There you go. These are the lyrics of some gospel tunes that inspire me all the time. Did I capture your favourite? Which lyrics do you sing randomly and immediately get encouraged? Share with us.
Initially, I thought the Confessions of an African Christian was a novel. From the title also, I perceived I was going to read something hilarious and fun and not too serious but as I dug deeper into Nana Ama Buckman’s 94-page memoir, my mind began reflecting on my Christian walk. I critically assessed myself.
This book can pass as a modern-day evangelistic tool with regards to its content. The words were plain, truthful and piercing. I’m not too sure if I have seen this kind of writing yet, particularly, in the Christian sphere. Confessions of an African Christian was broken down into short chapters with each dealing with a specific topic bordering on Christianity. The author dealt with subjects like the Christian’s relationship with the Holy Spirit, with their pastors, on giving money particularly to the church, our mental health, among others.
Even though this book is not novel, I enjoyed the tiny bits of the author’s personal experiences relating to the subjects. Her style of writing was also frank, relatable and could easily be blog entries/posts.
The reader could also decipher how passionate the author was about the various subjects – they were well researched and situated in scripture. The book sets the reader’s mind contemplating, especially with the questions that were posed at the end of each chapter. They required a critical evaluation of one’s current stance based on what they’ve read. Also concluding each chapter were declarations and prayers.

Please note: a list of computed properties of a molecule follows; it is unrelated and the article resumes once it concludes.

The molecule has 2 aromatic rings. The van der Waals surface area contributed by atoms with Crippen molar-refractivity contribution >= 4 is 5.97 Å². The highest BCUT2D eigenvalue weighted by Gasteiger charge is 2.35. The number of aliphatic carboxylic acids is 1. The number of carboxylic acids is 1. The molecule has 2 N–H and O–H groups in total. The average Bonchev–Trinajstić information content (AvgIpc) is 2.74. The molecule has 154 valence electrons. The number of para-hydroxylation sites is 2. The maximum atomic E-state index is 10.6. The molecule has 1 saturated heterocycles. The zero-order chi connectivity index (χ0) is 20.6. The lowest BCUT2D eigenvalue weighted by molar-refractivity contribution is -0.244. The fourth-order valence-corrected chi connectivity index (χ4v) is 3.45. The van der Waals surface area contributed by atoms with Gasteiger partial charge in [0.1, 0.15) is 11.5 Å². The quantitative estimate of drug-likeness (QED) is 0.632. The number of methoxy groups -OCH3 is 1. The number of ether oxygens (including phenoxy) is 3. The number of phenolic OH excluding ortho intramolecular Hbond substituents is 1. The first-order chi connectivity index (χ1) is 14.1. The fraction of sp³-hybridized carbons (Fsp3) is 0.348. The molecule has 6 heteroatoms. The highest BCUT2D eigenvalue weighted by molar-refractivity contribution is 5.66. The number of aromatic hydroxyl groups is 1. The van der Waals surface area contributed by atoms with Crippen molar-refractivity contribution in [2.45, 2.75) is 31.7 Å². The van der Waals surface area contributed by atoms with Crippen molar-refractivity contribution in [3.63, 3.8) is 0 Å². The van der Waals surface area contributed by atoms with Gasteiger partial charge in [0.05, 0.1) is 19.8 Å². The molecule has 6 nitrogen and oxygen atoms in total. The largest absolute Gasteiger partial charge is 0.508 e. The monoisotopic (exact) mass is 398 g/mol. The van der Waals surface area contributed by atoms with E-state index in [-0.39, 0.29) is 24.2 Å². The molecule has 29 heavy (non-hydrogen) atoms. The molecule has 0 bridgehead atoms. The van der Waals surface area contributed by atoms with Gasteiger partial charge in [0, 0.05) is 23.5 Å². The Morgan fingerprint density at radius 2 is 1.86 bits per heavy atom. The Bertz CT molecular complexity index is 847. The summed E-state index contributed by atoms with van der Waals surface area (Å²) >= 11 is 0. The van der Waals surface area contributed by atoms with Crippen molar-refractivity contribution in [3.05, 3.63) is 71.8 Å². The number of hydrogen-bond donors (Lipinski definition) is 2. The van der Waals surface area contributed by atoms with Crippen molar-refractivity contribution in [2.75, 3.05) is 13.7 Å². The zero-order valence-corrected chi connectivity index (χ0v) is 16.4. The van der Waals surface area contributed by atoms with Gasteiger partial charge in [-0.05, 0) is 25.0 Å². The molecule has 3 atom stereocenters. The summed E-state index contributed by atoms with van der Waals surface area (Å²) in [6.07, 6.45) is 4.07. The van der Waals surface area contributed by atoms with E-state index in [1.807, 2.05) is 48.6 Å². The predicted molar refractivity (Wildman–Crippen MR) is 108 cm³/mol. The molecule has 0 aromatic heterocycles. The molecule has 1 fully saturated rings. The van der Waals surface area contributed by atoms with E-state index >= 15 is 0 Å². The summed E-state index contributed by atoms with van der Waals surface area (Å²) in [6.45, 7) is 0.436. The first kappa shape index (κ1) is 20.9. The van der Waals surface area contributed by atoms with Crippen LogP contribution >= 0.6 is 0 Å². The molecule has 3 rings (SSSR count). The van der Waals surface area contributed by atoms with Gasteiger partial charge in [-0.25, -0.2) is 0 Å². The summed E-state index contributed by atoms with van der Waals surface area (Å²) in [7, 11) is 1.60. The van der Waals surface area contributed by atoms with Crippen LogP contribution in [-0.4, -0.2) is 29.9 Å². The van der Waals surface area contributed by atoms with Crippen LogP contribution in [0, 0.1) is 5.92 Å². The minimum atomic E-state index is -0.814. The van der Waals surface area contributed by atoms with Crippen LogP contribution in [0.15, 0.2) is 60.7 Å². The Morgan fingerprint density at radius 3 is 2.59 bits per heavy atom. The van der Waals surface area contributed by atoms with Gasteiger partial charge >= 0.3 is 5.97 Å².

If we can be truthful to ourselves, we’d admit that indeed, the modern Christian faces some tough challenges and a number of them were mentioned in the book. For instance, when we decide to put ‘God in our hearts’ to be seen and accepted as being ‘cool.’ Or when we have to silently battle emotional turmoils and depression with positive confessions while we require medical attention instead. The chapters that got me smiling the most were the ones that discussed money and pastors. They were painfully sincere. 😅😅
It is simply a good read particularly for those of us who are not into ‘prescriptive’ ‘right-in-your-face’ ‘do-this-do-that’ kind of Christian books. Confessions of an African Christian though bible-based is laced with the witty personal experiences of the writer. You are likely to act according to what is preached in the book without you realising it. It is a book I’ll recommend.
I want to get very personal. This post is motivated by a promise I made to God before I passed my driving test for a license earlier this year. The issue of acquiring a driver’s license may seem quite trivial but to me, it is a testimony of God’s goodness because this is after several attempts.
I started taking driving lessons way back in 2015. I did acquire the skill somehow but when I took the test, I missed the pass mark by two points. I was sad. I promised myself I was going to re-sit for the test but I never did. I packed driving to the side and went about my business. A lot happened and I gave up driving entirely.
This year, with the pressure that I faced (mostly from my husband) I took up the challenge to acquire a driver’s license. My husband attempted to remind me of how to move the car, but we always ended up arguing and stopping the lessons. The idea of going to a driving school again appealed to both of us and that was how I found myself taking all of the lessons once again.
The good news in all of these was that I started to feel more confident sitting behind the wheels. The fear I initially had when I began driving four years ago had dissipated but the new challenge was acquiring the license. The time came for me to take the theoretical test and when I did, I missed the pass mark by a point. Once again, I failed.
Of course I was disappointed in myself. I questioned God. I questioned myself. I questioned the whole process of acquiring a driver’s license in Ghana. I heard several stories too. Very negative ones of people who had attempted the tests on numerous occasions but always failed. I was encouraged or rather discouraged by someone in the license acquisition space to forget the test and bring some money for the process to be expedited.
“Most people who fail this test the first time do not pass. Just give up,” she said.